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Technology gives new insights into Antarctic blue whales and krill

Drone water sampling iceberg. Photo credit Marine National Facility

The drone skills of a Murdoch scientist have helped to shed new light on the complex relationship between Antarctic blue whales and krill, and their roles in the productivity of the Southern Ocean.

Dr Joshua Smith, a whale researcher based at Murdoch University’s Harry Butler Institute, was the Unmanned Aerial Vehicle team leader aboard the CSIRO research vessel RV Investigator for a recent Australian Antarctic Program voyage.

Covering 200,000 square kilometres over seven weeks, the expedition was the first and largest multidisciplinary trip into Antarctic waters to study the relationship between some of the smallest animals, krill, and their biggest predator, the Antarctic blue whale.

Drone missions

Drones were used in more than 130 missions across a range of scientific applications, including the first size measurements and ‘blow’ sampling of blue whales in the Southern Ocean and a new method for trace metal surface water sampling.

Dr Smith said the trip was the first step to a better understanding of the recovery of the population from near extinction due to commercial whaling.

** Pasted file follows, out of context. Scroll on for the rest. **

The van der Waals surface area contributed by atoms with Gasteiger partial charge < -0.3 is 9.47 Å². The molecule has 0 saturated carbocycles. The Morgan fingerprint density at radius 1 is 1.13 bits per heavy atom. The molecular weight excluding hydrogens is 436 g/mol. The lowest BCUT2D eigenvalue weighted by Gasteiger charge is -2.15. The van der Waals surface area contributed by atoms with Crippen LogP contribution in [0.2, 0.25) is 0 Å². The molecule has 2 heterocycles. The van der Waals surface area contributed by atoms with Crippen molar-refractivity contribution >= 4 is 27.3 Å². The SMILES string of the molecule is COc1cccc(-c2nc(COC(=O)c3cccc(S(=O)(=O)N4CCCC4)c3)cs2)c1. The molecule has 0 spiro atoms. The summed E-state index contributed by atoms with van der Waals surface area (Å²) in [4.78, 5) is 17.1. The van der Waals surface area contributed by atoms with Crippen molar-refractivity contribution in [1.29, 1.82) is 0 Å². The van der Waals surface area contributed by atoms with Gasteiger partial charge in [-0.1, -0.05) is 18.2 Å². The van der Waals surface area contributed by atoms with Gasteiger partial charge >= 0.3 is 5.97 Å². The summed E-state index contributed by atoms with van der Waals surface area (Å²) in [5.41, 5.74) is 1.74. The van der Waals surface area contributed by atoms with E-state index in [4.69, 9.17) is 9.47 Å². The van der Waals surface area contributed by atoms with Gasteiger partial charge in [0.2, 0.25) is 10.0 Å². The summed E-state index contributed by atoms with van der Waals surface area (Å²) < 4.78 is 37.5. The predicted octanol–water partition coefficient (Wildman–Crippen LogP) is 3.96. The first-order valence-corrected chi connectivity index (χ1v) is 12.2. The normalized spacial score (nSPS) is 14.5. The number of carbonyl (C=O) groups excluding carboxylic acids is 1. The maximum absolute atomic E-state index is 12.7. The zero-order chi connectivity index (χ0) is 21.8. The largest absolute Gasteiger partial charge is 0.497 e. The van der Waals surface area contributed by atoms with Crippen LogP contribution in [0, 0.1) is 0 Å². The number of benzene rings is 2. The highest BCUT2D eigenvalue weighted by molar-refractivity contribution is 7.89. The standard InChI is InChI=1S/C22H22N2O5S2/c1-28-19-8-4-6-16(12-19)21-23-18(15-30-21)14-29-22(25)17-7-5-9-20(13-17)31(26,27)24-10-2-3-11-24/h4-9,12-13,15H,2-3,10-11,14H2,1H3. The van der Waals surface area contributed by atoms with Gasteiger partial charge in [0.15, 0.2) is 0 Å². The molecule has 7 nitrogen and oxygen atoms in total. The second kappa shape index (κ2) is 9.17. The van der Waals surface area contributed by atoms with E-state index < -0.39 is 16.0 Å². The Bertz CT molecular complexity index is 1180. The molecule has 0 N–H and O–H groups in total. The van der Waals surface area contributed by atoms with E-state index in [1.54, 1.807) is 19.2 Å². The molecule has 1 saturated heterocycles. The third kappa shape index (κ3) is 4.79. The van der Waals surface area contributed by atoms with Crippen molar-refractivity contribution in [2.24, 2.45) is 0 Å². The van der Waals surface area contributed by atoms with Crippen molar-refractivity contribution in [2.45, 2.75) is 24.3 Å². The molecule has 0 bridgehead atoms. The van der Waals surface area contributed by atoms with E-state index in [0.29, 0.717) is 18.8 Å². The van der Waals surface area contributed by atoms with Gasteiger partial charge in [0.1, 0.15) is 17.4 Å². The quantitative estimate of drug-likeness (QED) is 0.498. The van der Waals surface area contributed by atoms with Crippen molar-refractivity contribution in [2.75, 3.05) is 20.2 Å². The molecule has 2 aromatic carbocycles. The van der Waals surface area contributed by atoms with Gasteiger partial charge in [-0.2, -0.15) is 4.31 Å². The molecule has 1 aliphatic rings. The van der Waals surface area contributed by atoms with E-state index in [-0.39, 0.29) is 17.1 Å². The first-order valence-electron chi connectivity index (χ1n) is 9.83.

“Through the use of drones, we were able to determine the size and distribution of krill aggregations that blue whales are feeding on through krill trawling and we could observe the behaviour of whales while they were feeding,” Dr Smith said.

“This was a very exciting voyage that has produced rare Antarctic blue whale behaviour footage, the first non-invasive size measurements of the whales and an assessment of their health.”

Voyage Chief Scientist Dr Mike Double said the trip was an ambitious undertaking in an often hostile environment, and achievements have exceeded all expectations.

Over 300 hours of search effort led to 36 encounters with blue whales and individually identifying 25. One was a whale which had previously been sighted on an expedition six years ago.

Krill swarms revealed

For the first time on an Australian research vessel, echo sounders were used to construct three-dimensional pictures of giant krill swarms. Several swarms extended over one kilometre in length and hundreds of metres across, containing many millions of krill.

The voyage’s multidisciplinary research will contribute to the improvement of ecosystem-based management of the Antarctic krill fishery and the conservation of endangered species such as Antarctic blue whales.

Dr Smith is a research fellow in the Aquatic Megafauna Research Unit of the Harry Butler Institute. 

This research was supported by a grant of sea time on RV Investigator from the CSIRO Marine National Facility.

Photo credit: Marine National Facility

Posted on:

11 Mar 2019

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